Real Madrid vs. Bayern Munich: Dramatic Semifinal Sends Germans Home for Final
Bastian Schweinsteiger went one way, Iker Casillas went the other, the ball flew into the net and 85,000 Madridistas fell silent as a nun at Sunday mass.
With that, it was over.
After a break-neck first half full of starts and stops and goals and misses, a tense and tight second half that felt more like a battle of nerves than wits and 30 grueling minutes of iron-man extra time, it came down to this.
A game of truth or dare.
The truth, of course, being that Germans never lose penalty shootouts—almost to the point of national pride—and not even when it's Jose Mourinho making the dare.
To be sure, it was quite a dare that Mourinho's Madrid threw down.
Unlike Lionel Messi before him, Ronaldo had stepped up in the semifinal second leg, filled the gap and scored when it really mattered. Because of that, Real had one foot in next month's final.
For the rest of the half, the match went vintage. Both teams emptied their catalogs, and the results were accordingly rich: skill, pace, emotion, riveting twists and misses, and drama, drama, drama and more drama.
As B/R's Dan Levy wrote on Twitter, the first half was so good that it could have served as an excellent introduction to any of your soccer-ambivalent friends.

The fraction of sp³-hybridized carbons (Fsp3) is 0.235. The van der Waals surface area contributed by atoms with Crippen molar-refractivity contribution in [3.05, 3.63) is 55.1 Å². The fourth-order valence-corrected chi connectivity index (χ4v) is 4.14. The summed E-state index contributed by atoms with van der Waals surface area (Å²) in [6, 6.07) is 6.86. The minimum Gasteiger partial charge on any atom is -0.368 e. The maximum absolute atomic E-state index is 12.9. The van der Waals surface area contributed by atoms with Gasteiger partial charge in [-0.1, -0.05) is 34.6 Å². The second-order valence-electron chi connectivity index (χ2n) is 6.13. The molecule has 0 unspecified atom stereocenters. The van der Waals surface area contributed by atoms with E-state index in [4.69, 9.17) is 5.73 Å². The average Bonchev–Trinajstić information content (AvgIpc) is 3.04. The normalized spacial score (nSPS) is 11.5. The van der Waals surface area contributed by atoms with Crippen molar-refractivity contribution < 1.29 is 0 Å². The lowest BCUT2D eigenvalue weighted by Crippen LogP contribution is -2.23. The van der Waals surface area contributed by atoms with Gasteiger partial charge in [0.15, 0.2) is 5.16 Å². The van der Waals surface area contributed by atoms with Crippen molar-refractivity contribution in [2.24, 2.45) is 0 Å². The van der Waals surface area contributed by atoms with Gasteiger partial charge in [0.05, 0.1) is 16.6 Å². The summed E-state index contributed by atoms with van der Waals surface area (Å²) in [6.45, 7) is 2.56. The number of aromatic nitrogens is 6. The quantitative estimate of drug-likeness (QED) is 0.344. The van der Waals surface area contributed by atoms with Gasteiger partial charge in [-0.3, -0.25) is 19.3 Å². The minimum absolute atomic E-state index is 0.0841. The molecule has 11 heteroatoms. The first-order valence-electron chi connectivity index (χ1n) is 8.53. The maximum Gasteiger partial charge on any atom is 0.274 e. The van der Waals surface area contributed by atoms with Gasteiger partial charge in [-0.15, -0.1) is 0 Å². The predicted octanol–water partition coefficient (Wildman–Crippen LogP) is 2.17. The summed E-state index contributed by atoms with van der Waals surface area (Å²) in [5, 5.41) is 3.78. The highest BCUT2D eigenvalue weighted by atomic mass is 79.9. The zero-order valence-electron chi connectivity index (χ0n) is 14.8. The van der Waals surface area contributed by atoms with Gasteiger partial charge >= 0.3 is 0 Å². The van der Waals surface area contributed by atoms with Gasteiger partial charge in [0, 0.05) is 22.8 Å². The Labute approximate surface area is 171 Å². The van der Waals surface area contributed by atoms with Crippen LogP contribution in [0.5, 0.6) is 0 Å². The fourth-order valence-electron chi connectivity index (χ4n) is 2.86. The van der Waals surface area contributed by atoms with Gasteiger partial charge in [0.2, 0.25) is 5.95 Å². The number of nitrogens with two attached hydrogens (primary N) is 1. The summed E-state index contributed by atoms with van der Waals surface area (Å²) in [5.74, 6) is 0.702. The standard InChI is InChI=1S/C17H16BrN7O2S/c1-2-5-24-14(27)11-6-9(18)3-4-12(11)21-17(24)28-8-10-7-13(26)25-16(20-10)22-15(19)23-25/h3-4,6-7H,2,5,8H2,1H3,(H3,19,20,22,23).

If I was going to show someone how great soccer can be, I'd show the tape of this 30 mins. Open, fast, scoring, tough, fair, fun. #UCL— Dan Levy (@DanLevyThinks) April 25, 2012
In fairness, the tape should have ended there, at least until the penalty shootout.
The match itself ended in a 2-1 win for Real Madrid. To be honest, not a lot happened after halftime. Neither team wanted to make a fatal mistake, and the fact that only one substitute appeared before extra time confirmed that both were playing it safe.
After Ronaldo's weariness became plain, you had to wonder what kind of toll the weekend's "El Clasico" triumph over Barcelona had taken on Real. Still, with Mourinho working the controls, Madrid had a chance.
The Portuguese manager was vying for his third Champions League title with his third different team. In his already glorious European career, Mourinho has engineered more than a few miraculous escapes.
Who deserved to reach the final?
It was the team from Munich, of course. Fate wouldn't have wanted it any other way.
Now, Bayern will host Chelsea in a final that few probably wanted and fewer probably predicted. But considering the cosmic level of drama both finalists conjured in the semifinals, maybe it's the final we needed.
What is the duplicate article?
Why is this article offensive?
Where is this article plagiarized from?
Why is this article poorly edited?